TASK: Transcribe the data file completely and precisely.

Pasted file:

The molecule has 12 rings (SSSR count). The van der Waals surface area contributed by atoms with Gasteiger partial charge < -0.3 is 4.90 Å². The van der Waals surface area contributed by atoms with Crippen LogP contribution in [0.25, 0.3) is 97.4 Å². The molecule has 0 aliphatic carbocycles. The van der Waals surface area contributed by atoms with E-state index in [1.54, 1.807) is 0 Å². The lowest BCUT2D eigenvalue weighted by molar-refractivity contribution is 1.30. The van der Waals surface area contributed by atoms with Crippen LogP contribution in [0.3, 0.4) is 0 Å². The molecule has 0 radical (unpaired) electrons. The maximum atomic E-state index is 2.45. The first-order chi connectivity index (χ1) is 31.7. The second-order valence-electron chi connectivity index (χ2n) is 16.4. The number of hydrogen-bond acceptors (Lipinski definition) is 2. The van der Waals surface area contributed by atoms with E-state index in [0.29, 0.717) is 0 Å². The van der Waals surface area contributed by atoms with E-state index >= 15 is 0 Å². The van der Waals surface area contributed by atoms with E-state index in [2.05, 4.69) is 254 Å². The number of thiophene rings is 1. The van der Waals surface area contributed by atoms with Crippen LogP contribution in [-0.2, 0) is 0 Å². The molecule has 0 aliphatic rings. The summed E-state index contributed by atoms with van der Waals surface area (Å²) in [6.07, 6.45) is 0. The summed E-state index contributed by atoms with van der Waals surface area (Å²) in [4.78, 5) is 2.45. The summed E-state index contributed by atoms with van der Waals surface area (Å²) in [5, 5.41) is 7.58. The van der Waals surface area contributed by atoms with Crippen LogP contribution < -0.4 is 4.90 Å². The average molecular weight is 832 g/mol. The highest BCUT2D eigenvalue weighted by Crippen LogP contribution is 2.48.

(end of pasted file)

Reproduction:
The molecule has 12 rings (SSSR count). The van der Waals surface area contributed by atoms with Gasteiger partial charge < -0.3 is 4.90 Å². The van der Waals surface area contributed by atoms with Crippen LogP contribution in [0.25, 0.3) is 97.4 Å². The molecule has 0 aliphatic carbocycles. The van der Waals surface area contributed by atoms with E-state index in [1.54, 1.807) is 0 Å². The lowest BCUT2D eigenvalue weighted by molar-refractivity contribution is 1.30. The van der Waals surface area contributed by atoms with Crippen LogP contribution in [0.3, 0.4) is 0 Å². The molecule has 0 radical (unpaired) electrons. The maximum atomic E-state index is 2.45. The first-order chi connectivity index (χ1) is 31.7. The second-order valence-electron chi connectivity index (χ2n) is 16.4. The number of hydrogen-bond acceptors (Lipinski definition) is 2. The van der Waals surface area contributed by atoms with E-state index in [0.29, 0.717) is 0 Å². The van der Waals surface area contributed by atoms with E-state index >= 15 is 0 Å². The van der Waals surface area contributed by atoms with E-state index in [2.05, 4.69) is 254 Å². The number of thiophene rings is 1. The van der Waals surface area contributed by atoms with Crippen LogP contribution in [-0.2, 0) is 0 Å². The molecule has 0 aliphatic rings. The summed E-state index contributed by atoms with van der Waals surface area (Å²) in [6.07, 6.45) is 0. The summed E-state index contributed by atoms with van der Waals surface area (Å²) in [4.78, 5) is 2.45. The summed E-state index contributed by atoms with van der Waals surface area (Å²) in [5, 5.41) is 7.58. The van der Waals surface area contributed by atoms with Crippen LogP contribution < -0.4 is 4.90 Å². The average molecular weight is 832 g/mol. The highest BCUT2D eigenvalue weighted by Crippen LogP contribution is 2.48.